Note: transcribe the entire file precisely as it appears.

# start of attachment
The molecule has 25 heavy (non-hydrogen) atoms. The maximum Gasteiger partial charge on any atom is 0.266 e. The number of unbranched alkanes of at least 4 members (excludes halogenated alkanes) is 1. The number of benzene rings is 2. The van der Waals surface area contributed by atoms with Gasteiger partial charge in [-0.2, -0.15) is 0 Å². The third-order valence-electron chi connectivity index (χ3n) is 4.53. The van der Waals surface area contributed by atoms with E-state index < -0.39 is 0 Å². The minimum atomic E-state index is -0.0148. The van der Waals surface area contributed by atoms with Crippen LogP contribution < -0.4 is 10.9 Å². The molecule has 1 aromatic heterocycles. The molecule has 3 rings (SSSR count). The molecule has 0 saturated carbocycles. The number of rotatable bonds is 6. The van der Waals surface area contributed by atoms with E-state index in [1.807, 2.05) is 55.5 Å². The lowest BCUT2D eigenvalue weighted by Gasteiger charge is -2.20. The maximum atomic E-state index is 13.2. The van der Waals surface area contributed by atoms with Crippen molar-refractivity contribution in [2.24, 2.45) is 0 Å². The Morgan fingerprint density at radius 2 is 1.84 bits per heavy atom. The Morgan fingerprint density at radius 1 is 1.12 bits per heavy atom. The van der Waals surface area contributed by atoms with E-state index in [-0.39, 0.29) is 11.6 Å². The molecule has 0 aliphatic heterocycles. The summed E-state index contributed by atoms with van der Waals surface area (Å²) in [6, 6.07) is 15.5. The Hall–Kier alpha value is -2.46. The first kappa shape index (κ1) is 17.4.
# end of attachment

The molecule has 25 heavy (non-hydrogen) atoms. The maximum Gasteiger partial charge on any atom is 0.266 e. The number of unbranched alkanes of at least 4 members (excludes halogenated alkanes) is 1. The number of benzene rings is 2. The van der Waals surface area contributed by atoms with Gasteiger partial charge in [-0.2, -0.15) is 0 Å². The third-order valence-electron chi connectivity index (χ3n) is 4.53. The van der Waals surface area contributed by atoms with E-state index < -0.39 is 0 Å². The minimum atomic E-state index is -0.0148. The van der Waals surface area contributed by atoms with Crippen LogP contribution < -0.4 is 10.9 Å². The molecule has 1 aromatic heterocycles. The molecule has 3 rings (SSSR count). The molecule has 0 saturated carbocycles. The number of rotatable bonds is 6. The van der Waals surface area contributed by atoms with E-state index in [1.807, 2.05) is 55.5 Å². The lowest BCUT2D eigenvalue weighted by Gasteiger charge is -2.20. The maximum atomic E-state index is 13.2. The van der Waals surface area contributed by atoms with Crippen molar-refractivity contribution in [2.24, 2.45) is 0 Å². The Morgan fingerprint density at radius 2 is 1.84 bits per heavy atom. The Morgan fingerprint density at radius 1 is 1.12 bits per heavy atom. The van der Waals surface area contributed by atoms with E-state index in [-0.39, 0.29) is 11.6 Å². The molecule has 0 aliphatic heterocycles. The summed E-state index contributed by atoms with van der Waals surface area (Å²) in [6, 6.07) is 15.5. The Hall–Kier alpha value is -2.46. The first kappa shape index (κ1) is 17.4.